OTTOBRUN, Germany — Europe’s Cryosat-2 polar-ice-observation satellite will not be launched until late February at the earliest, about three months later than planned, because of delays at the Baikonur Cosmodrome that have affected the schedule of the Russian-Ukrainian Dnepr rocket, Cryosat-2 managers said Sept. 14.
At briefings here at the satellite test facilities of IABG Space Center in Ottobrunn, Germany, Cryosat-2 officials said the construction and testing of the satellite itself, under a contract valued at 75 million euros ($109 million) with Astrium Satellites, is finished.
Cryosat-2 will be placed into storage before being shipped to the Baikonur launch site in Kazakhstan once a launch date has been confirmed by the Russian space agency, Roskosmos.
Richard Francis, Cryosat project manager at the European Space Agency (), said a Dnepr rocket has been reserved for the launch of Germany’s TanDem-X radar Earth observation satellite, and that TanDem-X’s launch has slipped from October to late December.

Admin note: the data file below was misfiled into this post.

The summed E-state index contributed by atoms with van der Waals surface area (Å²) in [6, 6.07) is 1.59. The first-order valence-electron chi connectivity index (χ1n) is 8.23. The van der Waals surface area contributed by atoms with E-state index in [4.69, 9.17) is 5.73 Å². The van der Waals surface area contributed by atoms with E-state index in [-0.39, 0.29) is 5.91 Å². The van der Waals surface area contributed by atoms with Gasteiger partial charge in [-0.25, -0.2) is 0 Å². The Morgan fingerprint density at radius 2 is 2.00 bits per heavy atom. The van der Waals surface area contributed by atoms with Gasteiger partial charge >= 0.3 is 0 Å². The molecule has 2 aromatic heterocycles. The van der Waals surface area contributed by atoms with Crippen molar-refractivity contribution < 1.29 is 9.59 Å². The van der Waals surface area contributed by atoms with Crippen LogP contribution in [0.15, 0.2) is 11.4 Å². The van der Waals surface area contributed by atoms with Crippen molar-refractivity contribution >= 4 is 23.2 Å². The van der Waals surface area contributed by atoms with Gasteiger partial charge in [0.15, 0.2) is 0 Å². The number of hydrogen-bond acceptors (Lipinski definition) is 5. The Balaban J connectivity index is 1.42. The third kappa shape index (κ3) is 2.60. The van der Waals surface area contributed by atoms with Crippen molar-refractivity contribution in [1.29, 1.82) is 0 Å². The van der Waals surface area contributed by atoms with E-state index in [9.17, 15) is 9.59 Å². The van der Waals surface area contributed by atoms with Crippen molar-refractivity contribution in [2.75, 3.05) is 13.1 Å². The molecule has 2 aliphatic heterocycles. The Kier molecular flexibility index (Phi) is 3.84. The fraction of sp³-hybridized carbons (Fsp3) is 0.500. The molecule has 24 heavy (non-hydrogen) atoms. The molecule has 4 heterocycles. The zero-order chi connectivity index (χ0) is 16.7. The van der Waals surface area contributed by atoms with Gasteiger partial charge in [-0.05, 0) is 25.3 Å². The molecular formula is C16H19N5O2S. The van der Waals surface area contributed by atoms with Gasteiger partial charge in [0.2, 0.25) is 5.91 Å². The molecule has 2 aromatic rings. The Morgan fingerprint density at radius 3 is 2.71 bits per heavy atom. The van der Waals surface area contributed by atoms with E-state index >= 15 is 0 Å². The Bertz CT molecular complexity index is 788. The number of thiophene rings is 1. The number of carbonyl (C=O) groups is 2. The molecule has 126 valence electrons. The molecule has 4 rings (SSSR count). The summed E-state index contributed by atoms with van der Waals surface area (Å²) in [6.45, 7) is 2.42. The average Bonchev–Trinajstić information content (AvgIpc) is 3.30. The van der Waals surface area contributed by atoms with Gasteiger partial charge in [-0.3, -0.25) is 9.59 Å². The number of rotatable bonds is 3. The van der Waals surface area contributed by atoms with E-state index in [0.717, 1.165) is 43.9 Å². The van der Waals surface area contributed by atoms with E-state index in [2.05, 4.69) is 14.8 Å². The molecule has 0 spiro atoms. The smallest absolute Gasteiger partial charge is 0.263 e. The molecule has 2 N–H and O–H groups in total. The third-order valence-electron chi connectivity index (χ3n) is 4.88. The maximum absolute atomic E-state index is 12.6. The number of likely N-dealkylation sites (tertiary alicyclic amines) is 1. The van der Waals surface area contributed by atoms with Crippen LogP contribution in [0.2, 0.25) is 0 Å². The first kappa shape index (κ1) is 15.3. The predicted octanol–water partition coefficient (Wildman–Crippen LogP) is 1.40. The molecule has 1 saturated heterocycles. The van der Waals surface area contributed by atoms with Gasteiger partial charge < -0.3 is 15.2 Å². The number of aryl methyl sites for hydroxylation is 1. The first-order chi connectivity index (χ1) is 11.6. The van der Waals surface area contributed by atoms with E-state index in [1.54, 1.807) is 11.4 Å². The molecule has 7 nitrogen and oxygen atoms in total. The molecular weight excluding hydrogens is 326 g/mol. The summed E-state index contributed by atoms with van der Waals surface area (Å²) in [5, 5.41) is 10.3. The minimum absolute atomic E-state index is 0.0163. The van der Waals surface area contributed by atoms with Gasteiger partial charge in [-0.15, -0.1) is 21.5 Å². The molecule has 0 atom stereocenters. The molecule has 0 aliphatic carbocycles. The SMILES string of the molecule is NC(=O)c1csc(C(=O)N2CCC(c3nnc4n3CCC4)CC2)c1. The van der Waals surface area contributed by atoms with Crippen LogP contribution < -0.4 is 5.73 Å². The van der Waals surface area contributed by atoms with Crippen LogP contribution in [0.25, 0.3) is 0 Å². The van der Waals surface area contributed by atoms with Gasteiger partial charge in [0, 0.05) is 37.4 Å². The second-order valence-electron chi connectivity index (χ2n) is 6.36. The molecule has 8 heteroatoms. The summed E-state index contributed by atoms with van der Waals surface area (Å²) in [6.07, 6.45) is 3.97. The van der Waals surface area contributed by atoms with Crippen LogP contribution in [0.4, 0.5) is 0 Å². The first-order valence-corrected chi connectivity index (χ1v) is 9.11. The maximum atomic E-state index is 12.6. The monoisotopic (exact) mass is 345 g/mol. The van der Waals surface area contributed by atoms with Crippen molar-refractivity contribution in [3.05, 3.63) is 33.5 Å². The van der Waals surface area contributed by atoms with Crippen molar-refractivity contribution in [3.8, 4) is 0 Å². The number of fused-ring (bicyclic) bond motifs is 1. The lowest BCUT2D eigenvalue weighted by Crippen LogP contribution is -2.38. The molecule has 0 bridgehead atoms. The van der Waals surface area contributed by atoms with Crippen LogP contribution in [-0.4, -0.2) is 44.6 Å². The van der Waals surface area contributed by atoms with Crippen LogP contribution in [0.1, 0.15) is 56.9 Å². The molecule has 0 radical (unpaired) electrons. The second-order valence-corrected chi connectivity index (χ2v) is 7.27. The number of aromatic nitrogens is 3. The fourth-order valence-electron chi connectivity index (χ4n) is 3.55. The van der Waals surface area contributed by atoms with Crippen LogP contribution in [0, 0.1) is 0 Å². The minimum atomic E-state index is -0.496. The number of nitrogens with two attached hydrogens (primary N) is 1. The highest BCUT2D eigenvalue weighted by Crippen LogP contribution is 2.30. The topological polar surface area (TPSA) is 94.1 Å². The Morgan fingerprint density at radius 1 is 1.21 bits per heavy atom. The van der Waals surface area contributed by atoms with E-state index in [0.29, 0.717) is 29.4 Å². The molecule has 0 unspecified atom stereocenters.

Francis said the Baikonur facility is facing a logjam of missions in the coming months, including a planned Russian government Mars mission, a launch of Russian Glonass navigation satellites and a mission to the international space station. Because of that, he said, CryoSat-2 will not be fitted into the Dnepr manifest until late February.
The 720-kilogram Cryosat-2 is a better-equipped remake of the original Cryosat satellite, which was lost in October 2005 following the failure of the second stage of its Russian Rokot launch vehicle. The satellite and its upper stage fell into the Lincoln Sea near the North Pole.
ESA agreed to rebuild Cryosat, its member governments concluding that measuring the polar ice sheets — both their size and thickness — remained a valid mission to improve climate specialists’ understanding of global warming. Cryosat-2’s total mission cost — satellite construction and launch and three years of operations — is 140 million euros, Francis said.
Unlike the original model, Cryosat-2 features two identical Siral radar altimeters built byof France and Italy. The second will be used only in the event of a failure of the primary Siral.
Cryosat-2 has been financed for three years of operations but its fuel tanks and battery system have been designed to permit operations for five years.